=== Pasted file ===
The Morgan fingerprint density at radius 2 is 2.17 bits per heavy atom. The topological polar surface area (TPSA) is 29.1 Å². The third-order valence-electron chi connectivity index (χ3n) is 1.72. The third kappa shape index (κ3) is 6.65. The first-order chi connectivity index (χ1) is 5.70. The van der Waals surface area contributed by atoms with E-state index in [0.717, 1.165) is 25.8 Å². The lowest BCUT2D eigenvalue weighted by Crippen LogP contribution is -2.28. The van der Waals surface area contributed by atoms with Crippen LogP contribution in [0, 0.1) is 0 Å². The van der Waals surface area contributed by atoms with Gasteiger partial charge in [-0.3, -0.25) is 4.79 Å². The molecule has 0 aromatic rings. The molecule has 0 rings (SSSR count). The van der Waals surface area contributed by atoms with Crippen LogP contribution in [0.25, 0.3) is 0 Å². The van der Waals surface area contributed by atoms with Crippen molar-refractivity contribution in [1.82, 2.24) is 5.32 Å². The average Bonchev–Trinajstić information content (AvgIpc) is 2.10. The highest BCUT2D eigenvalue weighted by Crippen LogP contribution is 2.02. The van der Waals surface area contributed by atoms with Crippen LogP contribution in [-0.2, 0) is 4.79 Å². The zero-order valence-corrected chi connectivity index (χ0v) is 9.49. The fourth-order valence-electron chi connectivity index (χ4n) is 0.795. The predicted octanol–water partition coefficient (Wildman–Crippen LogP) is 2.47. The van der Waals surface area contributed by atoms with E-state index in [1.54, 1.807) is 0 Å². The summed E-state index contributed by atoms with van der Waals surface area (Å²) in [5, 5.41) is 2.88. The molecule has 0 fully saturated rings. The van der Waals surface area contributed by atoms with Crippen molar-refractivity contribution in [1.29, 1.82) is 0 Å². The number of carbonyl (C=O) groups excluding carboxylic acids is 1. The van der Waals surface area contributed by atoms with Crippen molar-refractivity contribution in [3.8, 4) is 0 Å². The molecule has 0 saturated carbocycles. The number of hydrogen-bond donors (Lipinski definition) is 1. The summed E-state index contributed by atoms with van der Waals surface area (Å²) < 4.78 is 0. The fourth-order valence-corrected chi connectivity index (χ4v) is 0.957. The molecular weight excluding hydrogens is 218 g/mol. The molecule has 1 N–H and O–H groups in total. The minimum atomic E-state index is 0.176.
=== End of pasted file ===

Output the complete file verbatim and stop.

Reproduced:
The Morgan fingerprint density at radius 2 is 2.17 bits per heavy atom. The topological polar surface area (TPSA) is 29.1 Å². The third-order valence-electron chi connectivity index (χ3n) is 1.72. The third kappa shape index (κ3) is 6.65. The first-order chi connectivity index (χ1) is 5.70. The van der Waals surface area contributed by atoms with E-state index in [0.717, 1.165) is 25.8 Å². The lowest BCUT2D eigenvalue weighted by Crippen LogP contribution is -2.28. The van der Waals surface area contributed by atoms with Crippen LogP contribution in [0, 0.1) is 0 Å². The van der Waals surface area contributed by atoms with Gasteiger partial charge in [-0.3, -0.25) is 4.79 Å². The molecule has 0 aromatic rings. The molecule has 0 rings (SSSR count). The van der Waals surface area contributed by atoms with Crippen LogP contribution in [0.25, 0.3) is 0 Å². The van der Waals surface area contributed by atoms with Crippen molar-refractivity contribution in [1.82, 2.24) is 5.32 Å². The average Bonchev–Trinajstić information content (AvgIpc) is 2.10. The highest BCUT2D eigenvalue weighted by Crippen LogP contribution is 2.02. The van der Waals surface area contributed by atoms with Crippen LogP contribution in [-0.2, 0) is 4.79 Å². The zero-order valence-corrected chi connectivity index (χ0v) is 9.49. The fourth-order valence-electron chi connectivity index (χ4n) is 0.795. The predicted octanol–water partition coefficient (Wildman–Crippen LogP) is 2.47. The van der Waals surface area contributed by atoms with E-state index in [1.54, 1.807) is 0 Å². The summed E-state index contributed by atoms with van der Waals surface area (Å²) in [5, 5.41) is 2.88. The molecule has 0 fully saturated rings. The van der Waals surface area contributed by atoms with Crippen molar-refractivity contribution in [1.29, 1.82) is 0 Å². The number of carbonyl (C=O) groups excluding carboxylic acids is 1. The van der Waals surface area contributed by atoms with Crippen molar-refractivity contribution in [3.8, 4) is 0 Å². The molecule has 0 saturated carbocycles. The number of hydrogen-bond donors (Lipinski definition) is 1. The summed E-state index contributed by atoms with van der Waals surface area (Å²) < 4.78 is 0. The fourth-order valence-corrected chi connectivity index (χ4v) is 0.957. The molecular weight excluding hydrogens is 218 g/mol. The molecule has 1 N–H and O–H groups in total. The minimum atomic E-state index is 0.176.